Updated at 10:09 p.m. EDT
Ten NATO soldiers, including seven Americans, were killed in separate attacks on the deadliest day of the year for foreign forces in Afghanistan. A U.S. civilian contractor who trains Afghan police also died in a brazen suicide assault.
The bloodshed Monday comes as insurgents step up bombings and other attacks ahead of a major NATO operation in the Taliban stronghold of Kandahar that Washington hopes will turn the tide of the nearly nine-year war.
Half the NATO deaths - five Americans - occurred in a single blast in eastern Afghanistan, U.S. spokesman Col. Wayne Shanks said without giving further details. It was a grim reminder the insurgents can strike throughout the country - not simply in the south, which has become the main focus of the U.S. campaign.
Two other U.S. troops were killed in separate attacks in the south - one in a bombing and the other by small arms fire.
NATO said three other service members were killed in attacks in the east and south but gave no further details. The French government announced one of the victims was a sergeant in the French Foreign Legion killed by a rocket in Kapisa province northeast of Kabul. Three other Legionnaires were wounded.
The American police trainer and a Nepalese security guard were killed when a team of three suicide bombers attacked the main gates of the police training center in the southern city of Kandahar, U.S. officials said.
Afghan officials said one bomber blew a hole in the outer wall, enabling the two others to rush inside, where they were killed in a gunbattle. Afghan officials said three police were wounded.
It was the deadliest day for NATO since Oct. 26, when 11 American troops were killed, including seven who died in a helicopter crash in eastern Afghanistan. The crash was not believed a result of hostile fire.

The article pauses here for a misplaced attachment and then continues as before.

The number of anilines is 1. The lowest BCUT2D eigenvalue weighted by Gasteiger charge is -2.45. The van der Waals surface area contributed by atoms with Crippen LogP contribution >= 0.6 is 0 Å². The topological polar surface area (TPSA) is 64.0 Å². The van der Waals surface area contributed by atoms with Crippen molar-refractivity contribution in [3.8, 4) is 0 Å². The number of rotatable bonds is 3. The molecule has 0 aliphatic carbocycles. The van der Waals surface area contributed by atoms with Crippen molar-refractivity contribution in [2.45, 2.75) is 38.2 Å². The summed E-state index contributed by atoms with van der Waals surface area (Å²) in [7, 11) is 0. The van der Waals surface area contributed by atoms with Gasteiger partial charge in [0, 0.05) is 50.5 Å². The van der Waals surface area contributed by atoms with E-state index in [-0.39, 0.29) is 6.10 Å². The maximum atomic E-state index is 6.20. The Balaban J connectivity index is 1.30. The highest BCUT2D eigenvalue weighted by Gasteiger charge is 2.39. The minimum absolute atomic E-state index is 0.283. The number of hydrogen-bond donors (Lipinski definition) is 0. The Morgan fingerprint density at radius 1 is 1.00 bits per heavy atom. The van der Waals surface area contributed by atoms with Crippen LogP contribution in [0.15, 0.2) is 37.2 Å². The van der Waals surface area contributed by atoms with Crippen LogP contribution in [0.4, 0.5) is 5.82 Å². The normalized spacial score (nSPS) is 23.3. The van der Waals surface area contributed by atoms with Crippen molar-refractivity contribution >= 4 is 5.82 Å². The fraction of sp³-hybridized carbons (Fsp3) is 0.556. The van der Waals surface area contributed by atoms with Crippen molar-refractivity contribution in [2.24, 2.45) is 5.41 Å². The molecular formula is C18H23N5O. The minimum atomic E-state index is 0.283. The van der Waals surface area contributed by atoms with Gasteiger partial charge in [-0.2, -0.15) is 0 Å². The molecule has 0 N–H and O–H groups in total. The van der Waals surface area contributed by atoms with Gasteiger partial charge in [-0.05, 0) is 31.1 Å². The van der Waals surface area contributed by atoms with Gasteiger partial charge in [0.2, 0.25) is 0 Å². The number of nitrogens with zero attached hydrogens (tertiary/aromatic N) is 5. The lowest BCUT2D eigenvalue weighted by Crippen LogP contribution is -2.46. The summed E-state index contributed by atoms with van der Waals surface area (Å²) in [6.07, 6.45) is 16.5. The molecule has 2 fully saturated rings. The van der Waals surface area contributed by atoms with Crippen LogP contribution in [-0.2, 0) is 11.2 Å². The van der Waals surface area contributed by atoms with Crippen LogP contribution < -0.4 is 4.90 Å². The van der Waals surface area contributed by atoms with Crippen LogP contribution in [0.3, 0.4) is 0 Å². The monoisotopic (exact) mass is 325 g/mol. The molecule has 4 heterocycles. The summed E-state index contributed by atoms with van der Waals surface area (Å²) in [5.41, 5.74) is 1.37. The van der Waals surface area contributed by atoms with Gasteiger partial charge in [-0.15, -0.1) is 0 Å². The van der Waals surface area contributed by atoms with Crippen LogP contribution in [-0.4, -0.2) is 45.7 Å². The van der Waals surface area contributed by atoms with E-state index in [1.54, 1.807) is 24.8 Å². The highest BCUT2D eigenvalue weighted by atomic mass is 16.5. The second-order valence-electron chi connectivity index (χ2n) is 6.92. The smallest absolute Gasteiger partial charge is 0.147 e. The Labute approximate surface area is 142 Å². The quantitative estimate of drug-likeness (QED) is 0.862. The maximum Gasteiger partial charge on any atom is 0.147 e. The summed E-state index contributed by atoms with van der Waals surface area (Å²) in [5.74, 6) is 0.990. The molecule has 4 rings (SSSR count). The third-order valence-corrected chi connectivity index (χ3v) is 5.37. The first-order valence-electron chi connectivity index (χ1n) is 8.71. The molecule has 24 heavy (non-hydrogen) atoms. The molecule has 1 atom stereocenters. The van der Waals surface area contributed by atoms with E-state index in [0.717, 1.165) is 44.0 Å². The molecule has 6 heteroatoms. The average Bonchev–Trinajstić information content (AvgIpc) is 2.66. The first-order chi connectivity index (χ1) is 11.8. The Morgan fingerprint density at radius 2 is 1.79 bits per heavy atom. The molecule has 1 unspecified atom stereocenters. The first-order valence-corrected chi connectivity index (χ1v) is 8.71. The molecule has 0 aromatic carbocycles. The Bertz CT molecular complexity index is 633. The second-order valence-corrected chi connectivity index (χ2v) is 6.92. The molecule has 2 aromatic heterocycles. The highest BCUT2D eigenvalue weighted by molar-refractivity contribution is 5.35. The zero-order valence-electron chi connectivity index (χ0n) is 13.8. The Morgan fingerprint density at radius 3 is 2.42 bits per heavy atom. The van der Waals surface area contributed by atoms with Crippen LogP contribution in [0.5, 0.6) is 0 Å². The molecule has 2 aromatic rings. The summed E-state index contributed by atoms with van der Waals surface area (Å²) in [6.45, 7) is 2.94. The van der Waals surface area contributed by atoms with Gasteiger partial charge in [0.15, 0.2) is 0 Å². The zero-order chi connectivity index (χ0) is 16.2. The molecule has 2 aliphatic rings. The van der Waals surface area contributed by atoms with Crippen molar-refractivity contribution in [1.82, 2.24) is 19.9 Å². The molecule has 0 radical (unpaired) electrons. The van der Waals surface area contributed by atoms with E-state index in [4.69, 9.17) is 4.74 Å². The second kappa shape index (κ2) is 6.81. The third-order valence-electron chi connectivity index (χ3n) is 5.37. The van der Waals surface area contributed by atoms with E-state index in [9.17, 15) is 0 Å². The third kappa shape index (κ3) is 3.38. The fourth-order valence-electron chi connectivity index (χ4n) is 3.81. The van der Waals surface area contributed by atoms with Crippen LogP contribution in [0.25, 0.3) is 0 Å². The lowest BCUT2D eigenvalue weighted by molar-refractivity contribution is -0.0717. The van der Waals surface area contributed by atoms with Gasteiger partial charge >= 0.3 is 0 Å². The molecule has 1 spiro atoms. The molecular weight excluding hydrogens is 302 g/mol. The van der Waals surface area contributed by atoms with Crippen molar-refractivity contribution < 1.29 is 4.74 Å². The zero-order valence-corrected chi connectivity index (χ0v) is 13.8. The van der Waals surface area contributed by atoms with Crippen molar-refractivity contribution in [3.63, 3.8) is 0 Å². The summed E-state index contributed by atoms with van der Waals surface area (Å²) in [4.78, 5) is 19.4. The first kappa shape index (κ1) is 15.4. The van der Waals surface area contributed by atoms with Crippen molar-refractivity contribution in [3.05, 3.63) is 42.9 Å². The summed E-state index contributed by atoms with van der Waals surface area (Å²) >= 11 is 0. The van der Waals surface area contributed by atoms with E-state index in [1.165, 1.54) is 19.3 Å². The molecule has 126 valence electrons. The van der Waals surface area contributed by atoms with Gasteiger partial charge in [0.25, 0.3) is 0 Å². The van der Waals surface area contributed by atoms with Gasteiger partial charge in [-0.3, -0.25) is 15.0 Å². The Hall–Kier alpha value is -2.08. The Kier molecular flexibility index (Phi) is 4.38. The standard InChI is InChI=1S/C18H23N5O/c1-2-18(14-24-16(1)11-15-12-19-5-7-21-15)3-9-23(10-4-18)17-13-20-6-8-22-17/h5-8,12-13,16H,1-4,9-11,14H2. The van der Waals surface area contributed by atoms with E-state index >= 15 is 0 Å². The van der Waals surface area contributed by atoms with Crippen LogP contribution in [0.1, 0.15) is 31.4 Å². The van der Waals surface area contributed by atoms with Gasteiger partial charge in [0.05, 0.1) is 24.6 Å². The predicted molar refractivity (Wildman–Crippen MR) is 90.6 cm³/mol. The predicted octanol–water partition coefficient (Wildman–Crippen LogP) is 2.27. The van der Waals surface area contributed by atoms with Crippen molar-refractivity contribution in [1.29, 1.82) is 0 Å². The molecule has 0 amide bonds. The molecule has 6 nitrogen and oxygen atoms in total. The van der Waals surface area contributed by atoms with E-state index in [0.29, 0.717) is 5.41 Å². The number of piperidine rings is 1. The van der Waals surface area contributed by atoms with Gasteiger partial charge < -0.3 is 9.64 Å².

U.S. commanders have warned of more casualties as the alliance gears up for a major operation to secure Kandahar, the former headquarters of the Taliban and the biggest city in the south with a half million people.
Last December, President Barack Obama ordered 30,000 U.S. troops to Afghanistan to try to stem the rise of the Taliban, who have bounced back since they were ousted from power in the 2001 U.S.-led invasion. Obama has shifted the focus of the U.S. campaign against Islamist terror to Afghanistan from Iraq, where the U.S. is expected to draw down to 50,000 troops by the fall.
As fighting escalates, the Afghan government is reaching out to the insurgents in hopes of ending the war.
The violence came as President Hamid Karzai's spokesman defended his decision to.
The Sunday dismissals drew fire from some political figures linked to the alliance that helped the U.S. oust the Taliban in 2001 and who fear the shake-up will play into the hands of the insurgents at a critical point in the war.
Last week, President Hamid Karzai won endorsement from a national conference, or peace jirga, for his plan to offer economic and other incentives to the militants to lay down their arms, and to seek talks with the Taliban leadership. The leadership has so far publicly shunned the offer, and the U.S. is skeptical whether peace can succeed until the Taliban are weakened on the battlefield.
The Taliban have branded Karzai a U.S. puppet and say there will be no talks while foreign troops are in Afghanistan.
Ahmad Behzad, a parliamentarian and a close ally of former presidential candidate Dr Abdullah Abdullah, tells CBS News' Fazul Rahim the ouster of Saleh - an ethnic Tajik who fought the Taliban as a senior figure in the Northern Aalliance - was a move by Karzai to pave the way for serious negotiations with the mostly-Pashtun Taliban.
Saleh has been regarded by Karzai and his close confidants, Atmar among them, as an obstacle to the peace overtures to the Taliban, according to Behzad and other political insiders.
Saleh's often-anti-Pakistani views also made it harder for the Afghan leaders to forge ahead with their secretive courting of the Taliban. It is thought that his removal will help garner Pakistan's help in the process, as Pakistan still has significant influence over some Taliban leaders.
Behzad said he did not believe Karzai wanted to remove Atmar, an ethnic Pashtun, from the Ministry of Interior because, unlike Saleh, he did not have strong opposition to some degree of reconciliation with the Taliban, but he had to be sacrificed to counter any possible political pressure and demonstrate Karzai's power.
Just a day after the removal of the two top security officials, Karzai issued a decree designating a high level commission to review the cases of all detainees in Afghan jails, and release those who remain detained without conviction or who may have been detained on false reports. It was seen as a goodwill gesture to encourage Taliban leaders to join his proposed peace deal.